The Killer Inside Me (2010)
The best that can be said about director Michael Winterbottom (24 Hour Party People, A Cock and Bull Story, A Mighty Heart, The Trip, The Face of an Angel) is that he is a restless, well-read artist who seems hellbent on making as many movies in as many genres as humanly possible before his time on this planet draws to a close. This is an admirable trait. But too many of Winterbottom’s films have a distracted quality that suggests he was already thinking about the next production while shooting the one you’re paying good money to watch now.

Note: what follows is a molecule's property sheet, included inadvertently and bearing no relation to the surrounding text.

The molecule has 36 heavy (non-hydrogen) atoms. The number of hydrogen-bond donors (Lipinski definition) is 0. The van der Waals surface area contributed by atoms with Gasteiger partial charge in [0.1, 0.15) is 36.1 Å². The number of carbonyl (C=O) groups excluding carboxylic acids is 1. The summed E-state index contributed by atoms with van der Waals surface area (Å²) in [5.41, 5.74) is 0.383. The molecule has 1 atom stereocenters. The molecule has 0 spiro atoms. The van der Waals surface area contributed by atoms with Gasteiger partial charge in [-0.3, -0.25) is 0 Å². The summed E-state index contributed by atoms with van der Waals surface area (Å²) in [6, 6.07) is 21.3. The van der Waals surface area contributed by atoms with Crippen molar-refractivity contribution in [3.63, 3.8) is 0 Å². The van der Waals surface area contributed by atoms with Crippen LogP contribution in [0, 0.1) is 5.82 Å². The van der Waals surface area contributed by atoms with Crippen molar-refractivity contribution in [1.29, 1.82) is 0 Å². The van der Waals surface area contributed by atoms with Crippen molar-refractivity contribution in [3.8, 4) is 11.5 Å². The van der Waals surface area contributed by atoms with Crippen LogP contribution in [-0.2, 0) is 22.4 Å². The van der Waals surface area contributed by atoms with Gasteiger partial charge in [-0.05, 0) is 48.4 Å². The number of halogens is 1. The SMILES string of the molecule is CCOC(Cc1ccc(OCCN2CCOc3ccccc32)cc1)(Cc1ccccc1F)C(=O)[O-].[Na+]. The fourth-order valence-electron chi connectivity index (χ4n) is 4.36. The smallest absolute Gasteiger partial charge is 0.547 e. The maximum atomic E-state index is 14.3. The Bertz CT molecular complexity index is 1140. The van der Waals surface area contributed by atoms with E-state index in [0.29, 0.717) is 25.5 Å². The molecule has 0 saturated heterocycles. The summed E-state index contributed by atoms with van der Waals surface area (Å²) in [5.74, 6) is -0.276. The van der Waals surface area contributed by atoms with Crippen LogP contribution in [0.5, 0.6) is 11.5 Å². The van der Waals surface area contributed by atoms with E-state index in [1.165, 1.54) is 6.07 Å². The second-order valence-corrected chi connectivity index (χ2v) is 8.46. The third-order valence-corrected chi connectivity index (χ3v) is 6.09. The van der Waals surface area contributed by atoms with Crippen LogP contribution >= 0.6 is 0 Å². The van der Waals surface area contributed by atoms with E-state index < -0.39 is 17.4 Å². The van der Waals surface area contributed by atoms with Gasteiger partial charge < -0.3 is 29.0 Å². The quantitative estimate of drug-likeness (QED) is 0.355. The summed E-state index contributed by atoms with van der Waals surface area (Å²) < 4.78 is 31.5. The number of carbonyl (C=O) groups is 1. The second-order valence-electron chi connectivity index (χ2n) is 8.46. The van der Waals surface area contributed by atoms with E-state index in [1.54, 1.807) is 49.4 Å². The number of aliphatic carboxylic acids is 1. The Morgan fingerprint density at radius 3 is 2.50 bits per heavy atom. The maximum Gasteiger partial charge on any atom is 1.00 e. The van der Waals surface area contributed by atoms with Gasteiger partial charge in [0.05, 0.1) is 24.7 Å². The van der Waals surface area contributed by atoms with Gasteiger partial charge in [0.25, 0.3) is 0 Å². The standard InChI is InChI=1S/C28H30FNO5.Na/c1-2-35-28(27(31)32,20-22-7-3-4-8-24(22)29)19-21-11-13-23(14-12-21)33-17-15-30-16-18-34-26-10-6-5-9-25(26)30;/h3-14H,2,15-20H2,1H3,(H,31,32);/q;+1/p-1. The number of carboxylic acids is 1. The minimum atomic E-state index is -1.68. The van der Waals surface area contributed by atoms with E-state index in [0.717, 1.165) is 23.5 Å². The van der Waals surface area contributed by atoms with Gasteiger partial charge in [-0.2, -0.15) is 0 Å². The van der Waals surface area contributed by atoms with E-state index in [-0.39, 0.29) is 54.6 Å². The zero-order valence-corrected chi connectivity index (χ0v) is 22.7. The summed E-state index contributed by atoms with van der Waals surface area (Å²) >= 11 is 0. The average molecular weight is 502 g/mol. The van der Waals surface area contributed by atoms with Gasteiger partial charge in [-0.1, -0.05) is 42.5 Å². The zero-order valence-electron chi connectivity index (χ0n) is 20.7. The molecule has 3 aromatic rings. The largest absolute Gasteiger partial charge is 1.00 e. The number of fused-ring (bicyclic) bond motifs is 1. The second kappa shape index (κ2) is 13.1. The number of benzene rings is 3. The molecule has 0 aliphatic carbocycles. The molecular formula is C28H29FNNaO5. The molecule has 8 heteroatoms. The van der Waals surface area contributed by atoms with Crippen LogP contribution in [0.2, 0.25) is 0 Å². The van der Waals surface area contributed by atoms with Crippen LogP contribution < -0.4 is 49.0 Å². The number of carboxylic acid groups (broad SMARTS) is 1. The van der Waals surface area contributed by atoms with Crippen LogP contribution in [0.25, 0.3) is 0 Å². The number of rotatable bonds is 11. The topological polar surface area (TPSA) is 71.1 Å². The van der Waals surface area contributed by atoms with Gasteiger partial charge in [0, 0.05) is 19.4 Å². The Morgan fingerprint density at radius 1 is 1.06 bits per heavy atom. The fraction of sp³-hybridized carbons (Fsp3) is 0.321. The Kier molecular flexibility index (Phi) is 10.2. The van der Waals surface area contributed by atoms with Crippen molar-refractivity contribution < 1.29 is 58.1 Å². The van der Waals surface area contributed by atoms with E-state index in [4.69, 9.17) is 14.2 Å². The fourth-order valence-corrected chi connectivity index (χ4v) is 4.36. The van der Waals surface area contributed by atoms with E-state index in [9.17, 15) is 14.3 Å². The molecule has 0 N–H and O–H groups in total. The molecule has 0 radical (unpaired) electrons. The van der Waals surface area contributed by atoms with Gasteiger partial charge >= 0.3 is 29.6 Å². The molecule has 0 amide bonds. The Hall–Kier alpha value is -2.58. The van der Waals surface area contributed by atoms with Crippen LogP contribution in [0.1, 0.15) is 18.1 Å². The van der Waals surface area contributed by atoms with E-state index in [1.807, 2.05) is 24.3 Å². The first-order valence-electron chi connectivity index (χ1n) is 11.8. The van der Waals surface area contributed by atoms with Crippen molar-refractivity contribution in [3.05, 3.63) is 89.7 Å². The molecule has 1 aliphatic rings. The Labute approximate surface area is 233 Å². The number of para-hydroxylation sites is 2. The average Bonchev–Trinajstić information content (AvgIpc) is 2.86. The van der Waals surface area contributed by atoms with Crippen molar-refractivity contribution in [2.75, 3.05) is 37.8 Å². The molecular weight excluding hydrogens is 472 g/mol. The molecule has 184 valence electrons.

It’s excusable when he’s adapting a Thomas Hardy novel because no one expects to enjoy a movie based on a Thomas Hardy novel, but when he takes on a pulp masterwork like Jim Thompson’s The Killer Inside Me, his inattention to detail is maddening. It’s all the more frustrating because Casey Affleck, with his high-pitched voice and awkward charm, is perfectly cast as the psychopath lawman Lou Ford. He’s a little off, but people like him, which is how he literally gets away with murder. Thompson’s book is remorseless and lean -- there’s not a lot of meat on the bone, but what’s there is choice and rare -- yet screenwriter John Curran goes heavy on exposition, dulling the razor-sharp edges of Thompson’s storytelling. To his credit, Winterbottom doesn’t back down from the book’s shocking violence, but it’s the overall sloppiness of the endeavor -- basic elements like shot composition appear to have been afterthoughts -- that leaves one feeling queasy. Thank god Winterbottom has at last found his cinematic calling: following Steve Coogan and Rob Brydon as they gallivant around Europe in The Trip. They’re the perfect match for his run-and-gun aesthetic.